BOSTON (AP) — Muslim and black leaders in Boston are divided over whether surveillance video released this week shows that terror investigators acted appropriately when they shot and killed a man who authorities say lunged at them with a military-style knife.

Sadiki Kambon, of the Black Community Information Center, suggested Tuesday that the video shows police took a “tactical” approach and never intended to simply question Usaama Rahim, who terrorism officials say was under 24-hour surveillance and had planned to carry out an attack on police imminently.

BOSTON (AP) — Muslim and black leaders in Boston are divided over whether surveillance video released this week shows that terror investigators acted appropriately when they shot and killed a man who authorities say lunged at them with a military-style knife.

Sadiki Kambon, of the Black Community Information Center, suggested Tuesday that the video shows police took a “tactical” approach and never intended to simply question Usaama Rahim, who terrorism officials say was under 24-hour surveillance and had planned to carry out an attack on police imminently.

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Muslim, black leaders divided on video of Boston shooting

BOSTON (AP) — Muslim and black leaders in Boston are divided over whether surveillance video released this week shows that terror investigators acted appropriately when they shot and killed a man who authorities say lunged at them with a military-style knife.

Sadiki Kambon, of the Black Community Information Center, suggested Tuesday that the video shows police took a “tactical” approach and never intended to simply question Usaama Rahim, who terrorism officials say was under 24-hour surveillance and had planned to carry out an attack on police imminently.

“The intent was to take Mr. Rahim down,” he said at a news conference. “That was pretty clear from the way they conducted themselves.”

But others say the grainy video, shot about 50 yards away from where the shooting took place, suggests police acted responsibly.

Darnell Williams, president of the Urban League of Eastern Massachusetts, said it appears officers took a “soft approach” with no weapons initially drawn and no apparent aggression. He noted that the video isn’t as clear cut as law enforcement or community activists would like.

“It’s like three people seeing the accident at the corner,” Williams said. “Everybody is going to see something different.”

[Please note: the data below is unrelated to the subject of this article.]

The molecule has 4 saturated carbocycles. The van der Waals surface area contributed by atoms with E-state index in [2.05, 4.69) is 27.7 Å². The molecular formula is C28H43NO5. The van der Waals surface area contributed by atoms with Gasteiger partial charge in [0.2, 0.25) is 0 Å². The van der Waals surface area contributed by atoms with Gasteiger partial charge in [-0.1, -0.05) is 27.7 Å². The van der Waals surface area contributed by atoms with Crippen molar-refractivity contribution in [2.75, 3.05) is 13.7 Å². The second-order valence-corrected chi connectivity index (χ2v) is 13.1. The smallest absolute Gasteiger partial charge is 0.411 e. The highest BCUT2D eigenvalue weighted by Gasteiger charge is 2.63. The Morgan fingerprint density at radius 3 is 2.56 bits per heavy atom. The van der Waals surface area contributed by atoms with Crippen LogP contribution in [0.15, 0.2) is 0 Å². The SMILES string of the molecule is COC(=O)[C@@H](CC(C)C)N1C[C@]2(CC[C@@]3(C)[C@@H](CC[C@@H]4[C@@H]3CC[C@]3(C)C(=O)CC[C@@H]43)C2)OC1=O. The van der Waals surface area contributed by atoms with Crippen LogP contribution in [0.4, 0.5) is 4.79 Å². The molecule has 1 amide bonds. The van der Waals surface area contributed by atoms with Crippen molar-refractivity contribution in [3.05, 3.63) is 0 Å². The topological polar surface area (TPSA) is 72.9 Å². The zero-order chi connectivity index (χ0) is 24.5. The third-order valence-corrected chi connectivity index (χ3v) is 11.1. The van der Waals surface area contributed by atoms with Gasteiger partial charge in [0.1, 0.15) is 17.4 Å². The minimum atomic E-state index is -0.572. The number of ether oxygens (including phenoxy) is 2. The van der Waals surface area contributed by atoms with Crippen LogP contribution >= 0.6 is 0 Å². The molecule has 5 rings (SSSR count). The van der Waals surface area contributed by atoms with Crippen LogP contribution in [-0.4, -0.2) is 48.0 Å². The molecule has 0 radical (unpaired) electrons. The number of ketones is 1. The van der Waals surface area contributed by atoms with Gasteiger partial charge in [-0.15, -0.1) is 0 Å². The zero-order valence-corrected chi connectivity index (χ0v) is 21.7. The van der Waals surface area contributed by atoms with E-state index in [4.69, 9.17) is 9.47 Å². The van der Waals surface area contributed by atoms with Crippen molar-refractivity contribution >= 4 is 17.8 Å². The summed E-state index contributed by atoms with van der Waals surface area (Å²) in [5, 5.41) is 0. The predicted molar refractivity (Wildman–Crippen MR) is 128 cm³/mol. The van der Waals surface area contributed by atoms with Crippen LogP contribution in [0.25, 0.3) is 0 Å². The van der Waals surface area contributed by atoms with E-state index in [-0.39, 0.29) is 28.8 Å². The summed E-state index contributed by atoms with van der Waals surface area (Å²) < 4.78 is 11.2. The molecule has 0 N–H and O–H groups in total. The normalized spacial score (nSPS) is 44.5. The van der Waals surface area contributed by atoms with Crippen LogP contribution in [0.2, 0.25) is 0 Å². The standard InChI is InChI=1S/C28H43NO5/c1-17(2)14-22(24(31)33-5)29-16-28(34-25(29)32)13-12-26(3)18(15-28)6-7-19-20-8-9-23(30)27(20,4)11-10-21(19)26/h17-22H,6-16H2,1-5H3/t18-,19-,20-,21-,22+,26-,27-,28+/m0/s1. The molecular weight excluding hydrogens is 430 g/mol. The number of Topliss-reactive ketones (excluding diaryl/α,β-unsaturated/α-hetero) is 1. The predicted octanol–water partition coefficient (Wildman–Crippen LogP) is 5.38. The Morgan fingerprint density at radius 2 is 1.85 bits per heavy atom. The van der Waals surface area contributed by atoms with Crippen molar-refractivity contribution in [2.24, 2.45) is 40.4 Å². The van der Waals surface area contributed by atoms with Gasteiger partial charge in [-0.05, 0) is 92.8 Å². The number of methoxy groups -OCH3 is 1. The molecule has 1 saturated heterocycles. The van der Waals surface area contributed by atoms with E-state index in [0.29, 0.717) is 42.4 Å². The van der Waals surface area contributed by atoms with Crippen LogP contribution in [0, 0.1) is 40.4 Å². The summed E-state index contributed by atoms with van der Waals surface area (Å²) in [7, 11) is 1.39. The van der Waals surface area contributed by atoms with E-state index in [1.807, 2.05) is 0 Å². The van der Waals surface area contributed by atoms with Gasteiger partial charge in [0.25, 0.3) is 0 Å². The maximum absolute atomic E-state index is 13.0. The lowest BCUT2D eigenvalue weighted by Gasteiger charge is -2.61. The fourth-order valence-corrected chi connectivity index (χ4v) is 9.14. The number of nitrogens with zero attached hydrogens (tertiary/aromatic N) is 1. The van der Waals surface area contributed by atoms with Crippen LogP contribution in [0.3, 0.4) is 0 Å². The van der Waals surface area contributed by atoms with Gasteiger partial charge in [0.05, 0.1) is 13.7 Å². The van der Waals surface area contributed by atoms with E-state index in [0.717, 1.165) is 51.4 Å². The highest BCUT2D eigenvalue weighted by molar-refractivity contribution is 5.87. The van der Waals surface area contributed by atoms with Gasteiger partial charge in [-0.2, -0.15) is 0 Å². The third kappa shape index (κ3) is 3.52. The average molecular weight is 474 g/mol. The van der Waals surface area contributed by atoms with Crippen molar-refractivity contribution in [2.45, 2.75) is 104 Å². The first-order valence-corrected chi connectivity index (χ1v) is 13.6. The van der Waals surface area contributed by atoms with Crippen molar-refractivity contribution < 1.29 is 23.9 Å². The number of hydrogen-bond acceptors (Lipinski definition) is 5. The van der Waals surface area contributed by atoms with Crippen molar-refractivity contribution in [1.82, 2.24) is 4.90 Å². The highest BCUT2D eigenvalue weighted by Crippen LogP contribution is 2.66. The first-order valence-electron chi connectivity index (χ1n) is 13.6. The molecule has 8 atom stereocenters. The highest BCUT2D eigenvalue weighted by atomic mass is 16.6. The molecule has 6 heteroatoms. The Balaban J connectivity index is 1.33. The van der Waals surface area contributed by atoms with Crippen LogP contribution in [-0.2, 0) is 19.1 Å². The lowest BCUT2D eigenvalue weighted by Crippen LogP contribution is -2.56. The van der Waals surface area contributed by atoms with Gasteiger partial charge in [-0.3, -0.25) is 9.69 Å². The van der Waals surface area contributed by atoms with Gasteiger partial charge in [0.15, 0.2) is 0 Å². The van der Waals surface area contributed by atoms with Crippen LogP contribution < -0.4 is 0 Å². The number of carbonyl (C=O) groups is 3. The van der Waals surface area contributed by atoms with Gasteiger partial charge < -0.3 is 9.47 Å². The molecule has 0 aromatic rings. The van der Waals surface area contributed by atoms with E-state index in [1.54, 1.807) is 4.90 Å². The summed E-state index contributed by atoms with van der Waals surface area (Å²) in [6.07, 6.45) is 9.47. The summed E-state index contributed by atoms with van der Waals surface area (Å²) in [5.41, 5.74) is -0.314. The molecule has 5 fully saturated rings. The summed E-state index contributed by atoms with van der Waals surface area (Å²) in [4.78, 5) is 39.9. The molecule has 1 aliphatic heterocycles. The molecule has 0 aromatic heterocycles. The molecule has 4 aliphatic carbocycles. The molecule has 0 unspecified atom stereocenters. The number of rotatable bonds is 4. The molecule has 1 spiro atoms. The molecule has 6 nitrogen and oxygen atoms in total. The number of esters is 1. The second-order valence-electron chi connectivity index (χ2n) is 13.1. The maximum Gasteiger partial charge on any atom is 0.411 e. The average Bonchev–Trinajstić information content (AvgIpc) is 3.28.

Rahim, a 26-year-old black Muslim security guard, was killed June 2 after authorities approached him in a CVS parking lot while he was on his way to work.

The surveillance video was released publicly Monday and shown privately last week to Rahim’s family and community leaders.

Rahim’s family says the video doesn’t show Rahim brandishing a weapon or approaching officers aggressively, as authorities have said. They maintain Rahim was on the phone with his father at the time he was shot, though they’ve recanted previous statements that he was shot in the back.

“The cell phone records seem to be consistent with the fact of a call at that time,” a lawyer representing the family said late Monday in a statement.

The family has also questioned whether it was appropriate for the plainclothes FBI agents and police officers to approach Rahim in a “military-like formation” without a warrant.

Boston Police spokesman Mike McCarthy says the department can’t comment on whether Rahim was on the phone, citing the ongoing investigation.

And he says no warrant was required because the officers were conducting a so-called Terry stop, which allows police to briefly detain someone on reasonable suspicion of wrongdoing without probable cause.

Police Commissioner William Evans has said the video confirms officers acted appropriately, drawing their guns only after backing away and giving Rahim multiple chances to drop the knife.

Former Boston City Councilor Chuck Turner, who is black, said authorities’ actions still need to be reviewed.

“There needs to be re-examination at the highest levels. Sending five armed officers out in the beginning of rush-hour traffic to apprehend someone that you think is dangerous does not make sense.”

Imam Abdullah Faaruuq, head of the Mosque for the Praising of Allah, where Rahim and his family prayed, suggested authorities should have shared their concerns about Rahim with him or other community leaders before taking action. Police and FBI declined to comment on that Tuesday.

Boston is one of three cities where President Barack Obama’s administration has launched pilot Countering Violent Extremism programs. In them, law enforcement officials and community leaders are supposed to work together to prevent residents from going down the path of violent extremism.

“Why do you have to wait and wait and wait, like he’s going to take over the world with a bowie knife?” Faaruuq said. “If they have concerns with the Muslim community, they should contact me.”

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